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William Litant/MIT

Ford, MIT team up to predict transit demand using sensors, LiDAR

If you want to be seen as a tech-forward company, partnering with MIT is a pretty great way to do that.

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Why bother guessing how pedestrians will move when you can observe and create algorithms based on actual, real-world experience?


If you want to observe pedestrian behavior to create an on-demand mobility solution, you could draw up some models and use some guesswork. Ford's taking it one step further, monitoring actual pedestrian movements in real time, with some help from MIT, to create a shuttle service that will be in the right place at the right time.

The goal of the coupling is to create an on-demand shuttle service that will operate in and around MIT's campus in Cambridge, Massachusetts. The shuttles will use LiDAR sensors and cameras to quantify pedestrian movements, which will allow the shuttles to drive to areas where demand for a ride will be high. It also has the benefits of bettering autonomous-vehicle mapping and pedestrian detection.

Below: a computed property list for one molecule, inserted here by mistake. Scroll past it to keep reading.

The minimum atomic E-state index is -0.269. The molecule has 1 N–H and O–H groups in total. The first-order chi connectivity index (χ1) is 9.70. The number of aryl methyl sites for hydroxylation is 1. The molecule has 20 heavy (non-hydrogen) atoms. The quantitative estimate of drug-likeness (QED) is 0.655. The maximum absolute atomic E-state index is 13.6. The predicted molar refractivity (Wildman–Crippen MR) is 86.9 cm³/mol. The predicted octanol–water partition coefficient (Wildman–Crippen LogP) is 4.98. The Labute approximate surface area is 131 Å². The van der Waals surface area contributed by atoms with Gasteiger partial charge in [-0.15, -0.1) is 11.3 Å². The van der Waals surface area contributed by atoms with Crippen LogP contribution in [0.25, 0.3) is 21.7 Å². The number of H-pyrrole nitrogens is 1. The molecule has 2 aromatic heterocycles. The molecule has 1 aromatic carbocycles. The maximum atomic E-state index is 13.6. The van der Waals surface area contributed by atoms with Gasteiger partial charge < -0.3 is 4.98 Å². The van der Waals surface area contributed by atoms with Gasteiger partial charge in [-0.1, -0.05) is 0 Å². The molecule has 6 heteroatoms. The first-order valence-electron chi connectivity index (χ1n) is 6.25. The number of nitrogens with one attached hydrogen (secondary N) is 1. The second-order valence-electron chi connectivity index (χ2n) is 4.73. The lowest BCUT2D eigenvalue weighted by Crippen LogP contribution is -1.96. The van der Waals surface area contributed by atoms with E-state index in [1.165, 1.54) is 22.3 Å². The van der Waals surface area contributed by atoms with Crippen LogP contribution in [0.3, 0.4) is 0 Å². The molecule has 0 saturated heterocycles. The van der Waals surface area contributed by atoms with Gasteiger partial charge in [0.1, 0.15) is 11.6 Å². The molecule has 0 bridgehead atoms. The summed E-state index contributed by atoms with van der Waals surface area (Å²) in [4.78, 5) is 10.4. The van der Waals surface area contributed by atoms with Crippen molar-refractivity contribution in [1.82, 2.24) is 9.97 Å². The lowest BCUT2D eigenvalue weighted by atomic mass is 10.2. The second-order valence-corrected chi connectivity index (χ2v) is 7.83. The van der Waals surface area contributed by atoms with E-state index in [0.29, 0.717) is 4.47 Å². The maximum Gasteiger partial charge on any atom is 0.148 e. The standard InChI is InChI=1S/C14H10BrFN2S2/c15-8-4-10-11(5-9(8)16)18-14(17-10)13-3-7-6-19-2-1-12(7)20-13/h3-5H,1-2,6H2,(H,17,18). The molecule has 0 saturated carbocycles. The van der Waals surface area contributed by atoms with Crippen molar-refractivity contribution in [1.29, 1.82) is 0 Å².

The system, when it's released this fall, will let pedestrians use a mobile app to hail one of three on-demand electric vehicles. Small enough to be used on sidewalks, these vehicles are also equipped with weatherproof enclosures to block out rain and snow.

Ford and MIT and have been mapping pedestrian movements for five months thus far, so that algorithms can best predict where to keep these vehicles stationed. This reduction in wait time will likely go on to create a framework for similar mobility solutions in larger cities. Ford is a part of more than 30 different university projects, all of which are dedicated to similar pursuits.